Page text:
In the English Civil War (1642-1651), the town in fact supported both sides, firstly it followed parliament, but later on switched sides and ended up being seized by Parliamentarians after being under seige for 3 weeks. Over the following couple of centuries King's Lynn's influence as a port decreased along with the slump in wool exports, even though it did still carry on exporting grain and importing iron, pitch and timber to a considerably lesser degree. The town of King's Lynn equally impacted by the growth of west coast ports like Bristol, which excelled following the Americas were discovered.

The Lattice House Inn, King's Lynn - geograph.org.uk - 1589499Clearly there was however a substantial local and coastal commerce to keep the port alive through these times and later the town flourished yet again with wine imports arriving from Portugal, Spain and France. Moreover the exporting of farm produce escalated after the draining of the fens during the 17th C, what's more, it developed a significant shipbuilding industry. The train found its way to King's Lynn in the 1840s, sending more prosperity, visitors and trade to the area. The populace of King's Lynn expanded significantly during the 60's since it became a London overflow town.

King's Lynn can be reached by car from the A17, the A10 and the A149, its about 38 miles from Norwich and 94 miles from London. It might also be got to by train, the most handy international airport to King's Lynn is Norwich (around 46 miles) a drive of about 1 hour.

A selection of Kings Lynn streets and roads: Centre Crescent, Alban Road, Smallholdings Road, Woodwark Avenue, Old Hillington Road, Milton Avenue, Lark Road, Beulah Street, Whin Common Road, Pleasant Place, Leete Way, Heath Rise, Cotts Lane, Boundary Road, Turbus Road, Long View Close, Parkway, Prince Charles Close, Old Methwold Road, Dale End, Warren Road, Hall Close, London Street, Foresters Row, Sutton Road, The Creek, All Saints Place, Harewood Parade, Herrings Lane, Boughey Close, Thoresby Avenue, Gibbet Lane, Aickmans Yard, Tuesday Market Place, Railway Crossing, Evelyn Way, Gaywood Road, Grey Sedge, Craemar Close, Lower Road, Gayton Road, Ryston Road, Litcham Road, Bergen Way, Ada Coxon Close, Hunstanton Road, Courtnell Place, Greys Cottages, St Michaels Road, The Birches, Ffolkes Drive.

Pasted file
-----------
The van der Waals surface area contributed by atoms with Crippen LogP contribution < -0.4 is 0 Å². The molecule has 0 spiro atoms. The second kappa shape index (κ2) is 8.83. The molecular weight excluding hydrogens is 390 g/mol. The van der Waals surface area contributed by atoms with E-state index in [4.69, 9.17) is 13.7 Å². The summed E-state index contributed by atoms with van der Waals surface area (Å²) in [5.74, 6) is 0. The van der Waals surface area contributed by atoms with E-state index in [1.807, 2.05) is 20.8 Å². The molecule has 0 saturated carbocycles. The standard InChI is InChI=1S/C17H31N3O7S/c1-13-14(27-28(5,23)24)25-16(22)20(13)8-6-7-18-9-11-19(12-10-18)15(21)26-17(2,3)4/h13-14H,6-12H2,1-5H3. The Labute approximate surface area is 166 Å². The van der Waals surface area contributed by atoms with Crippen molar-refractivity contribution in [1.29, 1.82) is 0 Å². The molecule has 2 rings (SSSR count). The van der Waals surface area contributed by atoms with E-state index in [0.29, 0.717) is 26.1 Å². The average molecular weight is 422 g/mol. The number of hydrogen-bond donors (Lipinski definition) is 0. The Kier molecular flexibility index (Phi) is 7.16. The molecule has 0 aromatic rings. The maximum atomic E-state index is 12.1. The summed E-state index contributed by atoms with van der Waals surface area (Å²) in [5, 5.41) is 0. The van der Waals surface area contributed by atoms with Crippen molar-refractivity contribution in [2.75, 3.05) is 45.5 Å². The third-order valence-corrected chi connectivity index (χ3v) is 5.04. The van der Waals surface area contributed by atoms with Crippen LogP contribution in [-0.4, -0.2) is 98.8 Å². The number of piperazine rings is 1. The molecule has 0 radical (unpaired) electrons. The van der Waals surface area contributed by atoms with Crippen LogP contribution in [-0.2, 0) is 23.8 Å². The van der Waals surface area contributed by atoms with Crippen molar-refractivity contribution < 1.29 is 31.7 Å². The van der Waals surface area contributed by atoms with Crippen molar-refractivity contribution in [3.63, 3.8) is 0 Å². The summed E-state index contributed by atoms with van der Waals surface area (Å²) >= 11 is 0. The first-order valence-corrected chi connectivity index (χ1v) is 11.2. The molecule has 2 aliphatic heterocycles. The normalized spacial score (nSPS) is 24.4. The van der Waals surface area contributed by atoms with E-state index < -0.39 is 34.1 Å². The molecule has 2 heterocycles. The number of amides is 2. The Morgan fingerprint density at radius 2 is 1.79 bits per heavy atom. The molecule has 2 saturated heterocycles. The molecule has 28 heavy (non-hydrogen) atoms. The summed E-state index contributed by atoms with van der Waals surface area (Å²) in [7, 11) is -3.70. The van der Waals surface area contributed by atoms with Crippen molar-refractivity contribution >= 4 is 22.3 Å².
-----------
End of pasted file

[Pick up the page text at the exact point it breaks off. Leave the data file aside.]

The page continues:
Attractions, places of interest, things to do and places to visit in and around Kings Lynn: Metheringham Swimming Pool, Thorney Heritage Museum, Ringstead Downs, Stubborn Sands, Hunstanton Sea Life Sanctuary, Fakenham Superbowl, Play 2 Day, Strikes, Anglia Karting Centre, Downham Market Swimming Pool, Fuzzy Eds, Greyfriars Tower, Laser Storm, Skylark Maize Maze and Funyard, Swaffham Museum, All Saints Church, Old Hunstanton Beach, St James Swimming Centre, Snettisham Park, Denver Windmill, Narborough Railway Line, Corn Exchange, Duke's Head Hotel, Paint Pots, Custom House, Jurassic Golf, Theatre Royal, Play Stop, Pigeons Farm, Ice Skating at Oasis Leisure, Houghton Hall.

When looking for a holiday getaway in Kings Lynn and Norfolk it is easy to book B&B and hotels at the most economical rates making use of the hotels search facility offered at the right of the web page.

You could potentially find out much more in regard to the location & area by using this website: Kings Lynn.

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Must Watch Video - Step Back in Time and See King's Lynn 1940's to 1970's

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The above information and facts could be helpful for adjacent villages for instance : Middleton, Terrington St Clement, Setchey, South Wootton, North Runcton, West Bilney, Lutton, Walpole Cross Keys, Ashwicken, North Wootton, Wiggenhall St Peter, Dersingham, Tottenhill, Runcton Holme, West Winch, Sutton Bridge, Bawsey, Leziate, Tottenhill Row, East Winch, Watlington, Hillington, West Newton, Downham Market, Heacham, Castle Rising, Tilney All Saints, Ingoldisthorpe, Snettisham, Tower End, Sandringham, Long Sutton, Clenchwarden, West Lynn, Hunstanton, Fair Green, Babingley, Gayton, Gaywood, Saddle Bow . SITEMAP - CURRENT WEATHER

Provided that you appreciated this review and tourist information to the East Anglia coastal resort of Kings Lynn, you very well could find several of our other town and resort guides helpful, possibly our guide to Wymondham, or perhaps even the website about Maidenhead (Berkshire). To inspect these sites, please click on the applicable village or town name. We hope to see you return some time in the near future. Alternative towns and villages to travel to in Norfolk include Great Yarmouth, Norwich and Heacham.